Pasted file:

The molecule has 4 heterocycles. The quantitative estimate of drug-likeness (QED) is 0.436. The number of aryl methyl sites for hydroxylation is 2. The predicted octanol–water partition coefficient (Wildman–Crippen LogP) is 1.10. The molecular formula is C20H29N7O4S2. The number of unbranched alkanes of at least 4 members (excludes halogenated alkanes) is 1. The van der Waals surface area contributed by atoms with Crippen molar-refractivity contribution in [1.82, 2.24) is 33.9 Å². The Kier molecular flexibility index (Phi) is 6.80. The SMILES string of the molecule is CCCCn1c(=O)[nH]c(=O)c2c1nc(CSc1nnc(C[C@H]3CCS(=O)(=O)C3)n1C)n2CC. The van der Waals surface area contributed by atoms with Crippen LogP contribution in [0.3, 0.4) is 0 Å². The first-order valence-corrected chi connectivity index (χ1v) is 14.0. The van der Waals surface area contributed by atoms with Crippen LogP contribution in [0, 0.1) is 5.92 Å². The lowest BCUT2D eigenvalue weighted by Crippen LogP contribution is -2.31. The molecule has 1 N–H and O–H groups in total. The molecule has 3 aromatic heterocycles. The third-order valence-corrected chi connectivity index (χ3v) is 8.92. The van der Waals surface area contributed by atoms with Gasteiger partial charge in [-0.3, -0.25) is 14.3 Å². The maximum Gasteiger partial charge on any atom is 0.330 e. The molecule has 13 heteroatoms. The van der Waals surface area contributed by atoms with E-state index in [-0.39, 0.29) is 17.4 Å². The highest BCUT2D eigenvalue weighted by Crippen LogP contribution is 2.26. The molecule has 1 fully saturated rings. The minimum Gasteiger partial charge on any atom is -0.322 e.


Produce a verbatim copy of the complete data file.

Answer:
The molecule has 4 heterocycles. The quantitative estimate of drug-likeness (QED) is 0.436. The number of aryl methyl sites for hydroxylation is 2. The predicted octanol–water partition coefficient (Wildman–Crippen LogP) is 1.10. The molecular formula is C20H29N7O4S2. The number of unbranched alkanes of at least 4 members (excludes halogenated alkanes) is 1. The van der Waals surface area contributed by atoms with Crippen molar-refractivity contribution in [1.82, 2.24) is 33.9 Å². The Kier molecular flexibility index (Phi) is 6.80. The SMILES string of the molecule is CCCCn1c(=O)[nH]c(=O)c2c1nc(CSc1nnc(C[C@H]3CCS(=O)(=O)C3)n1C)n2CC. The van der Waals surface area contributed by atoms with Crippen LogP contribution in [0.3, 0.4) is 0 Å². The first-order valence-corrected chi connectivity index (χ1v) is 14.0. The van der Waals surface area contributed by atoms with Crippen LogP contribution in [0, 0.1) is 5.92 Å². The lowest BCUT2D eigenvalue weighted by Crippen LogP contribution is -2.31. The molecule has 1 N–H and O–H groups in total. The molecule has 3 aromatic heterocycles. The third-order valence-corrected chi connectivity index (χ3v) is 8.92. The van der Waals surface area contributed by atoms with Gasteiger partial charge in [-0.3, -0.25) is 14.3 Å². The maximum Gasteiger partial charge on any atom is 0.330 e. The molecule has 13 heteroatoms. The van der Waals surface area contributed by atoms with E-state index in [-0.39, 0.29) is 17.4 Å². The highest BCUT2D eigenvalue weighted by Crippen LogP contribution is 2.26. The molecule has 1 fully saturated rings. The minimum Gasteiger partial charge on any atom is -0.322 e.